From Figure 9, it is found that when the polypropylene fiber content is 0%, the corresponding elastic modulus is equal to 13.54 × 103 MPa under the loading strain rate of 1 × 10−5/s and is increased to 16.19 × 103 MPa under the loading strain rate of 5 × 10−3/s, suggesting a maximum increase of 19.57% due to the influence of loading strain rate. When the polypropylene fiber content is 0.2%, 0.4%, and 0.6%, the corresponding elastic modulus is equal to 9.94 × 103 MPa, 5.95 × 103 MPa, and 4.27 × 103, respectively, under static strain rate, and is equal to 12.89 × 103 MPa, 8.23 × 103 MPa, and 5.91 × 103 MPa, respectively, under the loading strain rate of 5 × 10−2/s; thus, the elastic modulus achieves a maximum increase of 29.72%, 38.25%, and 38.50%, respectively, due to the influence of the loading strain rate. Considering the range of strain rate from 1 × 10−5/s to 5 × 10−3/s, the dynamic performance of ordinary concrete under compression was studied in the literature [20, 22]. The elastic modulus of ordinary concrete is increased by 25%∼35% under the influence of strain rate. The increase range of elastic modulus of ordinary concrete affected by the loading strain rate in this paper is basically consistent with that in this region. From the analysis of the overall trend, it can be seen that, for the same polypropylene fiber content, the elastic modulus gradually increases with the increase of the loading strain rate; with the increase of polypropylene fiber content, the elastic modulus dynamic improvement coefficient is gradually increased under the influence of the loading strain rate. The elastic modulus of polypropylene fiber reinforced concrete shows a rapid increasing trend under the influence of the loading strain rate. This is mainly attributed to the composition of polypropylene fiber in the concrete mixture.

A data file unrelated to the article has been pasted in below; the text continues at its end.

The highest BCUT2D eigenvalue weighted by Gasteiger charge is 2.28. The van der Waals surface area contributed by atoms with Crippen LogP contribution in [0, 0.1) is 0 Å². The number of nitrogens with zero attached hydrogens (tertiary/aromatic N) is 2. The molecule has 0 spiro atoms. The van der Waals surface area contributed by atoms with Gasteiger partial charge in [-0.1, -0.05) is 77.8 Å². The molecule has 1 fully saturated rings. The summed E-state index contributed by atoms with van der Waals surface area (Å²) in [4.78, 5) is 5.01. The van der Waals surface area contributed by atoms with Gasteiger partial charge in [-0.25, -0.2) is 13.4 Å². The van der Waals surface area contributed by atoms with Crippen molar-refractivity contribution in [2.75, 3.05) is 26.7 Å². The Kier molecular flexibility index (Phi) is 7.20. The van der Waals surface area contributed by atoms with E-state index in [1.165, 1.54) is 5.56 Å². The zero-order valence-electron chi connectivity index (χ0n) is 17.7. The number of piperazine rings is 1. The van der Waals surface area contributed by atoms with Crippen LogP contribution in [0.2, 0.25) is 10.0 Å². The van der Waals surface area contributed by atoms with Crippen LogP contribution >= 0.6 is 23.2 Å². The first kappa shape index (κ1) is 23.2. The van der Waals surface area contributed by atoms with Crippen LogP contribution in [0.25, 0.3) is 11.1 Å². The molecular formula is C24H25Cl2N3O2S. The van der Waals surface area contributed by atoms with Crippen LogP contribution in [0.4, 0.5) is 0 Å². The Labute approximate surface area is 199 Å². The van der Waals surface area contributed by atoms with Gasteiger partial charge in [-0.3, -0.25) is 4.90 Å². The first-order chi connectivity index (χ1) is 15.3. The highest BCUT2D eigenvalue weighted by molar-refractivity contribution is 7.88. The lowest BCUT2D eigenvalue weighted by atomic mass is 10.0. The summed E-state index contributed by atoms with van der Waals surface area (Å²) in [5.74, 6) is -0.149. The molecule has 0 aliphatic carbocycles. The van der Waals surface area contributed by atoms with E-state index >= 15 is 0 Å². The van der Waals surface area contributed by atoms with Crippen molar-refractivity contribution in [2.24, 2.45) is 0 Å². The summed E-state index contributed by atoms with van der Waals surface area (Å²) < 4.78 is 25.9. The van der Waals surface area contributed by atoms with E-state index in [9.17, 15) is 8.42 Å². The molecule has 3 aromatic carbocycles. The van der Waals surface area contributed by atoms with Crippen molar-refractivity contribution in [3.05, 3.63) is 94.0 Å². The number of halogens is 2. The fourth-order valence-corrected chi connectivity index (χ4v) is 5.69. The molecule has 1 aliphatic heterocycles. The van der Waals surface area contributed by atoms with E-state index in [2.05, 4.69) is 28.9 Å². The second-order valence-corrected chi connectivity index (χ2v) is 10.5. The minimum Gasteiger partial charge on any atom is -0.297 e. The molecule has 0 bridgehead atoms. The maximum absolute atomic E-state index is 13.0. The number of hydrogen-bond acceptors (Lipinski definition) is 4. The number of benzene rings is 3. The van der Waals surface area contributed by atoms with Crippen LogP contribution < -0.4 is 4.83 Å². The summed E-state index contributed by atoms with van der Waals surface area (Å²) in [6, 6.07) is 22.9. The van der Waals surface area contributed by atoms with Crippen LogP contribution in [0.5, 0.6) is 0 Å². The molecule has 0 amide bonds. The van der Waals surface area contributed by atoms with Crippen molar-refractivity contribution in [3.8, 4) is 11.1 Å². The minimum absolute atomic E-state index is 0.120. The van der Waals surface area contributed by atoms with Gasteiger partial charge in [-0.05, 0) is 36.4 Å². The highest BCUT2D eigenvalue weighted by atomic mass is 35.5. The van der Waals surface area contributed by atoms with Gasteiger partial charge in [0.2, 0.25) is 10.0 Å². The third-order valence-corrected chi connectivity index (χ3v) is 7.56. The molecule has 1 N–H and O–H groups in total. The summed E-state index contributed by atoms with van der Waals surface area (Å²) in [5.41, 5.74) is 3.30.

A similar expression as equation (3) was proposed to quantitatively describe the influence of the loading strain rate on the concrete elastic modulus. Based on the quantitative calculation and analysis of the elastic modulus of polypropylene fiber reinforced concrete under different loading conditions, the expressions, as shown in equations (11)–(14) and Figure 9(b), were obtained:

In accordance with equations (11)–(14) and Figure 9(b), the equation describing the influence of the loading strain rate on the elastic modulus has good applicability to concrete with different polypropylene fiber contents. By comparatively analyzing the slope coefficients in equations (11)–(14), it can be seen that the elastic modulus dynamic improvement coefficient gradually increases with the increase of polypropylene fiber content under the influence of the loading strain rate.

3.3.3. Peak Strain